kolmapäev, september 06, 2006

9/11 Stories

I am now soliciting stories about individual reactions to the 9/11 attacks for a story that will appear in Postimees next week. Please free to add your stories - with knowledge that the content may be published - in the comments section.

The date was not September 11, 2001. It was July 4, 2000. And I was in lower Manhattan dragging around a video camera to chronicle Operation Sail 2000 - a big party where big boats circled the tip of Manhattan and big drunks from all over the Big Apple drank a lot of big beers. I was there from early morning to late evening and, after the big fireworks display, I proceeded to follow the masses to the nearest subway stop to get on the train home. Unfortunately, the subways were packed with people. Festering with humanity. And I had to pee. Bad.

It seemed like I oscillated from east to west as I walked up the island in search of a new subway station. I didn't know this part of Manhattan that well as I was pretty lost. Finally I found a large building that was still open. It was next to another very large building and everything in the vicinity seemed tremendously huge. I did my business in the bathroom there and came out. It was then that I looked up. And looked up some more. In fact, I couldn't really see the sky here. It was like being in one of those large fictional cities of the future you see in movies. "So this is the World Trade Center" I thought - feeling like an explorer catching his first glimpse of the Sphynx. "Wow."

***

I spent the summer of 2001 commuting between Manhattan, where I had an internship at a magazine, and Long Island, where I held a job in construction. I was in New York three days a week until August 1, when my internship abruptly ended and the department I was serving was downsized (ie. everyone I was working with got fired). I then waited for a few weeks before I was scheduled to begin my study abroad program in Copenhagen, Denmark.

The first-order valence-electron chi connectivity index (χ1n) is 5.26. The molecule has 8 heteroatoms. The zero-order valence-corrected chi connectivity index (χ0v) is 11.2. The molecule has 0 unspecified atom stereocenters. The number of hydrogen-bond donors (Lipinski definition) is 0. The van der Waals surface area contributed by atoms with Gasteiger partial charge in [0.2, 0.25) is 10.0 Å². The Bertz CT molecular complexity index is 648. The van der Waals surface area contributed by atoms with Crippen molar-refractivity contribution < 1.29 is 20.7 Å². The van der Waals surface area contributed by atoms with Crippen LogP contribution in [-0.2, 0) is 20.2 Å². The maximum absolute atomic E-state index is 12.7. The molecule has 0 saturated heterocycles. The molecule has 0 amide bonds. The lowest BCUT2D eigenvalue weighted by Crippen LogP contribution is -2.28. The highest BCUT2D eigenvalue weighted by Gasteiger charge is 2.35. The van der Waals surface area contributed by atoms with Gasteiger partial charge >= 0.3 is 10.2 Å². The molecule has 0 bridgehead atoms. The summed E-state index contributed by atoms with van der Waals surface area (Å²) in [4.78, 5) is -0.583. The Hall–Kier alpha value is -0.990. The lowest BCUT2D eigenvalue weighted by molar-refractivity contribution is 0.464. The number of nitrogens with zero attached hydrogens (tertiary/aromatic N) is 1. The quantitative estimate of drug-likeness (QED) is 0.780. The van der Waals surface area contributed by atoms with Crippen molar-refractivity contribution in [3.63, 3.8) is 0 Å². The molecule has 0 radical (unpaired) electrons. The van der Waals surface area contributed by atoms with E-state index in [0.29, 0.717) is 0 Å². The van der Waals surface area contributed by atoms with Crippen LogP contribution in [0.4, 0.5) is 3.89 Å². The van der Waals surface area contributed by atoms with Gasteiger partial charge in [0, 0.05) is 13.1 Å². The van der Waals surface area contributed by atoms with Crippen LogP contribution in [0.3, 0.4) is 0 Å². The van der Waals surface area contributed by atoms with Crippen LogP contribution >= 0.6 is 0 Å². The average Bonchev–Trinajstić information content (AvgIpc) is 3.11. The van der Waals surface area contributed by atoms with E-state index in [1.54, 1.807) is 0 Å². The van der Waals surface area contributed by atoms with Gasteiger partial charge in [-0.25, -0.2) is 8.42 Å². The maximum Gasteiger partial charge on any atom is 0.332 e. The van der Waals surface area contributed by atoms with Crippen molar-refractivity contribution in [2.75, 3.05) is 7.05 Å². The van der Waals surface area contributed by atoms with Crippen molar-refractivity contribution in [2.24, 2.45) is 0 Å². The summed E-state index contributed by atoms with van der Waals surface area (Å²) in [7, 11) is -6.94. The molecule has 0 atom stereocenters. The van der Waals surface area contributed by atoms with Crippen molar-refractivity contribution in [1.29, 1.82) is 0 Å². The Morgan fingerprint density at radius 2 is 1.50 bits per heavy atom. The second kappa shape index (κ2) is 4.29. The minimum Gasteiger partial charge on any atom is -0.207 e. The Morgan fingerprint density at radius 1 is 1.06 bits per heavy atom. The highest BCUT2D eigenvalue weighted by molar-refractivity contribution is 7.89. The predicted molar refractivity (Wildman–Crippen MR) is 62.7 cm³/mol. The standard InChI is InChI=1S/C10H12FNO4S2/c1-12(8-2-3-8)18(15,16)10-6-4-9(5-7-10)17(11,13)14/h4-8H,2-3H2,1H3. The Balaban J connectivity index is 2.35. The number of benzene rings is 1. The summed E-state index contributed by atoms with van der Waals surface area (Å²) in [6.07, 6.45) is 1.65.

At that point, I expected some things out of Denmark. I anticipated drinking a lot of beer, for example, and perhaps the ability to have relations with several nice looking Danish women. And ... I think that's about all I expected. Actually I was very happy to get away from sterile Washington, DC and out of the new George W. Bush-ruled United States. I really didn't like George W. Bush. Despised him in fact. Some people, during the Clinton years, seemed to have an irrational hatred of Clinton. I had something like that for Bush. We have a habit of electing southerners president - because southern states are even more provincial than northern states and refuse to even vote for a northerner for higher office. But Bush's Texas drawl just annoyed the ever loving shit out of me. I couldn't watch a minute of one of his speeches. I didn't need to anyway, as he rarely said anything worthy of discussion and still hadn't mastered the art of reading from a teleprompter.

So I had high hopes for Denmark, but they were shattered within a week or two. I found myself sandwiched in between preppy American students, whose conversations seemed so boring I couldn't really take part, and then when I did, I was ignored because whatever I said did not register with them, and Danish students, who looked like they worked for hours on their hair, listened to the worst music ever made, and seethed discomfort with the loud, rude American students - those students whose country sold weaponry to the Israeli Defense Forces to use on helpless Palestinian children. The immense amount of social pressure I felt weighing down on me, along with the reality that I had signed myself up for three months in a quiet Scandinavian city, brought me to go to the independent city of Christiania and buy some really good hash cookies.